December 5, 2020

Job Growth Suggests Resilience of U.S. Recovery

As many corners of the global economy are storm-tossed, with oil prices rising and rumblings of a government shutdown in Washington, economists are watching carefully to see if there will be a cumulative effect on hiring. The answer, so far, appears to be no.

President Obama and the Democrats quickly pointed to the numbers as proof that their policies, from the stimulus spending to the payroll tax cut, are working. Our economy is showing signs of real strength,” President Obama said to applause from several hundred employees at a UPS shipping facility in Landover, Md., where he appeared on Friday. But, he added,  “Although we got good news today we have to keep the momentum going.”

The private sector has added, on average, 188,000 jobs in each of the last three months. Manufacturing continued its unlikely — if still modest — revival in March, adding 17,000 jobs. Health care added 37,000 jobs in the month, and professional and business services added another 78,000, although about 37 percent of that came from increases in temporary help. It was the 13th straight month of private-sector job growth.

In all, the Bureau of Labor Statistics breaks the economy into 16 job sectors. The unemployment rate, while still perilously high in a few, has dropped in 13 of those since March 2010.

“The private sector of the economy has been the locomotive pulling the economy forward,” noted Sung Won Sohn, an economics professor at California State University, Channel Islands. “Record exports, better-than-expected retail sales and the increase in business capital spending are part of the good news.”

At the same time, March’s numbers offer more than a few cautionary signs that the national economy is not cured of all its ills. The ranks of Americans who have been without a job for 27 weeks or more remains painfully high, at more than six million.

The labor force has shrunk steadily since the beginning of the recession, to a point that just 64.2 percent of adults are either in the work force or looking for a job. That is the lowest labor participation rate in a quarter-century. Many economists have expressed hope that as unemployed Americans grow emboldened by signs of new hiring, they will re-enter the work force in greater numbers. That did not happen in March, as the participation rate was unchanged.

“It is still a very inhospitable market for unemployed workers,” said Heidi Shierholz, an economist with the liberal Economic Policy Institute. “We still have five unemployed workers for every opening and those are desperate times.”

The average workweek was also unchanged, at 34.3 hours, and average hourly earnings remained static. Both indicators point to an economy with much slack demand, some hints of deflation, and little upward pressure on wages. In other words, the economy is an engine still coughing. Real earnings, the Brookings Institution noted Friday, have fallen 1.1 percent in the past year.

“With excess supply of labor at very high levels, it is unlikely that we are going to see any meaningful acceleration in wage rates anytime soon,” Joshua Shapiro, an economist at MFR Inc., said Friday morning.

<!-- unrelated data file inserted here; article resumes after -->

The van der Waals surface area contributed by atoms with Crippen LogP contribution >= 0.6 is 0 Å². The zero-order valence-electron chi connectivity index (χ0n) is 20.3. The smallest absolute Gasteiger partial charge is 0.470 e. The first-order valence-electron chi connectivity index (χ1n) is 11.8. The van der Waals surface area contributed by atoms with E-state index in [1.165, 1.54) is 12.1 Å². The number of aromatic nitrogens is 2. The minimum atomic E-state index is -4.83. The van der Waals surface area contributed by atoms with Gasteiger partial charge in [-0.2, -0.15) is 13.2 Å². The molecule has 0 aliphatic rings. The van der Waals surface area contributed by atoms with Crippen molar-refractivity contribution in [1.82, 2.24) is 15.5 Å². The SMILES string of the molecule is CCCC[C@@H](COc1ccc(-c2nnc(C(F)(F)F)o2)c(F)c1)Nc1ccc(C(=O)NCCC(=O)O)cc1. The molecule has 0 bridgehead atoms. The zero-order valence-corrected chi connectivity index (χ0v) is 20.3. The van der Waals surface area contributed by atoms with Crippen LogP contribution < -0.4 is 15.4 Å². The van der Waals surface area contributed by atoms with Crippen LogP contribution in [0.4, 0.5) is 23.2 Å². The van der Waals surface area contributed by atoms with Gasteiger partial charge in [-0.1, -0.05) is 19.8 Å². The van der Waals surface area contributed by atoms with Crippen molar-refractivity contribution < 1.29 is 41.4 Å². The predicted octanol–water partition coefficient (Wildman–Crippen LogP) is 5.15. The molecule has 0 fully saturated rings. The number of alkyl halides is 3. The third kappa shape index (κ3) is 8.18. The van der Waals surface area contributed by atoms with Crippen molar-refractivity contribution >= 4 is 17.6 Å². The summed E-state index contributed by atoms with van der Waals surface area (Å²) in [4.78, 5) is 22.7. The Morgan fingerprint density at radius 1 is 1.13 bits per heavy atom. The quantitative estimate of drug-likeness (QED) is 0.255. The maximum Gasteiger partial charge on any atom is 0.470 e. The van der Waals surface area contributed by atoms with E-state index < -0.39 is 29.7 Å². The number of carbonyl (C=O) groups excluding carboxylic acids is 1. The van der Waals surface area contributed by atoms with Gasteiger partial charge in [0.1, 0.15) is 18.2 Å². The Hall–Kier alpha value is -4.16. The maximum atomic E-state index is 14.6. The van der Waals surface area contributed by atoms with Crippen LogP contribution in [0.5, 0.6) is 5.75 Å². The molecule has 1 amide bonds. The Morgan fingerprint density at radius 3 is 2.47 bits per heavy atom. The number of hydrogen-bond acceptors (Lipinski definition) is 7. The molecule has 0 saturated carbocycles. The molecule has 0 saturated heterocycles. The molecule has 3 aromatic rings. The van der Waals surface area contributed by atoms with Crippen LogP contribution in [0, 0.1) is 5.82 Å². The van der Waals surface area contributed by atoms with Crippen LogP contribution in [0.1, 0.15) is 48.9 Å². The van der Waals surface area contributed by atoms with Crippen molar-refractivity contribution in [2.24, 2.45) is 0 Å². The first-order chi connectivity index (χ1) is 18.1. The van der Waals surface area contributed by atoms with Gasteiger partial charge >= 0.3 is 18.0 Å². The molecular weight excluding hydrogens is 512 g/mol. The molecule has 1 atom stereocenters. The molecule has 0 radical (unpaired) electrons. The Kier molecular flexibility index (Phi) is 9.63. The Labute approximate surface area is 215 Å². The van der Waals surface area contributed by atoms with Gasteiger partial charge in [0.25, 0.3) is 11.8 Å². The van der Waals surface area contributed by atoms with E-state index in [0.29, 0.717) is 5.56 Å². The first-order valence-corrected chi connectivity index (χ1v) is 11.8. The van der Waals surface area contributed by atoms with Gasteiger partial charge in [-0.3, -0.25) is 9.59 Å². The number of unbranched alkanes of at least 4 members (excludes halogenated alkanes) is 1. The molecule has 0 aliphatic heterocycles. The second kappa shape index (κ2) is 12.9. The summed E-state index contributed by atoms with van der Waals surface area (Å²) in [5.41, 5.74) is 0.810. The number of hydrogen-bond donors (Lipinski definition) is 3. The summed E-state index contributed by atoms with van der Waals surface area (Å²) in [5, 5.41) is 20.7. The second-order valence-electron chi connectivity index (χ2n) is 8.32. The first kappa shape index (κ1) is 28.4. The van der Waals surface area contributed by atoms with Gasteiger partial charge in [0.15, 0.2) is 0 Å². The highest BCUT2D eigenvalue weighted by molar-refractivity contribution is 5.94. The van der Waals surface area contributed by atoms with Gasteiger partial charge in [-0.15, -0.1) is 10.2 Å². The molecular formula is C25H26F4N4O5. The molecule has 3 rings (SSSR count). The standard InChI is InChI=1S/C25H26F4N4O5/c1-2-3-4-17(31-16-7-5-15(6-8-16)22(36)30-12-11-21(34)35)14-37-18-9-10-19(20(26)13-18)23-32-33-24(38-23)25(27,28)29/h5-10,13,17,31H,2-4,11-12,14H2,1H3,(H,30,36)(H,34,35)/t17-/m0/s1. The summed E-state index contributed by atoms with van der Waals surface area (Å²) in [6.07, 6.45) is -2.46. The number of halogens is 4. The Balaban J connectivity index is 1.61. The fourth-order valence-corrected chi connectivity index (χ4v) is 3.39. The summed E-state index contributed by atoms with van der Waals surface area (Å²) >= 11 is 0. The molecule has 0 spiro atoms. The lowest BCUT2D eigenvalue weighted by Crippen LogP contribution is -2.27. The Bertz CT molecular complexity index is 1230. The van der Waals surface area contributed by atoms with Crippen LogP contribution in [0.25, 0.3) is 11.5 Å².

The unemployment rate for blacks and Latinos remains high, at 15.5 percent and 11.3 percent, respectively. (In 2007, the unemployment rate for blacks stood at 8.3 percent and 5.6 percent for Latinos.) State and local governments offer their own slough of despond. Local government has lost 416,000 jobs since an employment peak in September 2008, and shed another 15,000 jobs in March.

Quite a few signs, of late, have pointed to a touch of momentum in the economic recovery. Weekly unemployment claims have declined steadily, from the mid-400,000s to 388,000 last week. In most historical contexts, the latter number would be a touch grim coming so many months after the official end of the recession. But history shows that nations are slow to recover from financial shocks as severe as that of 2008, and many signs now point toward consistent, if still sluggish, growth in hiring.

“I suspect that the workers on the sideline will start coming back in,” Ms. Shierholz said.

The larger question is what the medium-term future augurs, and this month’s report offers less than a definitive answer. Will jobs continue to expand through the spring, and with enough vigor — 300,000 a month, say — to substantially reduce the unemployment rate? As Ms. Shierholz noted, if the economy adds 200,000 jobs a month, it will be 2019 before it reaches the employment rate that preceded the Great Recession.

  Many economists speak optimistically of the spring’s job growth, but some grow wary after that. The international storm clouds are many — spectacular debt problems in Europe, uprisings sweeping the oil-rich Middle East, and Japan with its many maladies. And then there is the possibility of a government shutdown in Washington, as the Republican-controlled House challenges the White House.

The worry is that these ills might press on consumer and business confidence.

“The first half of this year will be the best job market that we’ll see in this whole expansion,” said David Levy of the Jerome Levy Forecasting Center. “We’re riding the crest of earnings. But after that, and looking toward 2012, the situation is questionable.”

 

This article has been revised to reflect the following correction:

Correction: April 1, 2011

An earlier version of this article mistakenly described the number of long-term unemployed — those jobless for 27 weeks or more — as the highest in a generation.

Article source: http://feeds.nytimes.com/click.phdo?i=dd482b391620510738aaab208d84d488

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